Oxfam rapid assessment teams have been deployed to survey the immediate needs of evacuees forced to flee tropical storm Hagupit, to ensure those who have lost their homes don’t lose their health as well.
The Philippines office of international humanitarian organization Oxfam has been activating contingency plans and readying stocks of emergency assistance
Typhoon Hagupit has struck the Philippines, making landfall in Eastern Samar, pummelling the coastal communities with 210km/h winds. Oxfam is ready to dispatch teams to assess and respond to the greatest needs.
Oxfam is prepared for a major disaster response in the Philippines after Cyclone Hagupit was upgraded to a Super Typhoon – the same classification as Typhoon Haiyan – which wrought destruction on the country a year ago.
Many countries in Asia, including Bangladesh, Viet Nam, Indonesia, Pakistan, and the Philippines, should invest more in their governments’ capacity to protect their citizens given the region's vulnerability to climate change.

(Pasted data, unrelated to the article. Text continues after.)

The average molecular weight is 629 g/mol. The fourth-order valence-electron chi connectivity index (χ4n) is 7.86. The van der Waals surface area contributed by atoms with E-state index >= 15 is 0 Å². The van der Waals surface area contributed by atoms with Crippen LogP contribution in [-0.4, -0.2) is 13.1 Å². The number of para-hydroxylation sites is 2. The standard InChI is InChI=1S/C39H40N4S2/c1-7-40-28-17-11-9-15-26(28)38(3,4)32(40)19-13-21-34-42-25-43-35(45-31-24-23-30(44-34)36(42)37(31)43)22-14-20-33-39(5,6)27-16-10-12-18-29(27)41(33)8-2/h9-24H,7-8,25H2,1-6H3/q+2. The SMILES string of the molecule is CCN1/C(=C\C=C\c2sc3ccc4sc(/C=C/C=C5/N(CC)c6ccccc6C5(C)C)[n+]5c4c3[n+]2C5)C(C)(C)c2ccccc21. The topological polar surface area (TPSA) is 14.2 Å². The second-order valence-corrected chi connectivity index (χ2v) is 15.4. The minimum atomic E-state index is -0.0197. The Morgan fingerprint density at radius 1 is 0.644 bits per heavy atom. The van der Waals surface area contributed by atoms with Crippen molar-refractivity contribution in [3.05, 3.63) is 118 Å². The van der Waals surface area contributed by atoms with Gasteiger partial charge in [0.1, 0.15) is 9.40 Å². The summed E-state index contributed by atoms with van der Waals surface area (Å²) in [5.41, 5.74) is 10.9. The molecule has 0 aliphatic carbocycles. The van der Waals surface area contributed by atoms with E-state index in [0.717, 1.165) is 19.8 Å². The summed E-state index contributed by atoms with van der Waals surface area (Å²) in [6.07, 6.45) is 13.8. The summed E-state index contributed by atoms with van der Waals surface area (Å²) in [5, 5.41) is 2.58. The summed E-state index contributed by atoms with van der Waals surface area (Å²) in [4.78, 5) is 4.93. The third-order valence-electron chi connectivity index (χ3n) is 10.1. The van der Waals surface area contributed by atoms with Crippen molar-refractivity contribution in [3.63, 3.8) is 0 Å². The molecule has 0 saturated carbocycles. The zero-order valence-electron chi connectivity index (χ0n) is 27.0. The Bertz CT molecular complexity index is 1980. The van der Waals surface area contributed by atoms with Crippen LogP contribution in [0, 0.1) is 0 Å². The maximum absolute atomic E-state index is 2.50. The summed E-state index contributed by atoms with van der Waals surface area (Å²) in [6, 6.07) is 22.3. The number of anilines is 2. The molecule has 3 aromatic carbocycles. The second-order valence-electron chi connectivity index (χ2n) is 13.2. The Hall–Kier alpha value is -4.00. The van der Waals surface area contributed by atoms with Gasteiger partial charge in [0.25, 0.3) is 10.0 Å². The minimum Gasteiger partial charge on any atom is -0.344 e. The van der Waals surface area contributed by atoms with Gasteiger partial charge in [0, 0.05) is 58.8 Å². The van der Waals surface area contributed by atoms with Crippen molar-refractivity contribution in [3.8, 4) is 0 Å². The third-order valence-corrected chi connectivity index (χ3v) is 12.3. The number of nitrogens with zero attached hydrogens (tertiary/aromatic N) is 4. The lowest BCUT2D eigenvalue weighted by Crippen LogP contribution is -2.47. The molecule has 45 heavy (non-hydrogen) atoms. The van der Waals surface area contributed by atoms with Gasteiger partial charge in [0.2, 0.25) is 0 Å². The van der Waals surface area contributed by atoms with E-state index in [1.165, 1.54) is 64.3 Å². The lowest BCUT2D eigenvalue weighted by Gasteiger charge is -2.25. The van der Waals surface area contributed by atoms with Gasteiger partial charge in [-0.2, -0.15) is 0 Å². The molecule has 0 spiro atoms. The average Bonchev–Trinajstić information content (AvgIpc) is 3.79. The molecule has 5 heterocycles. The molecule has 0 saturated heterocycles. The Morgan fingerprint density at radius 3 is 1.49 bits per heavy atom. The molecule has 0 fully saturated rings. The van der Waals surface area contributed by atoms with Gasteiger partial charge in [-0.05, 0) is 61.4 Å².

A year after the super-typhoon Haiyan in the Philippines, we are calling for governments to increase efforts to address the challenges of climate change adpatation and disaster risk reduction.
Typhoon Haiyan (known locally as Yolanda) left four million people homeless.
Up to 200,000 survivors of last November’s deadly typhoon Haiyan are at risk of worsening poverty because the government plans to relocate them without sufficient consideration as to how they will later earn a living.
Fishing and coastal communities in the Philippines are among the poorest and the most vulnerable to the impacts of http://www.oxfam.org/en/grow/pressroom/reactions/what-can-governm
Typhoon Haiyan damaged or destroyed more than 33 million coconut trees in the Philippines in November 2013, putting at risk the livelihoods of more than one million farming households.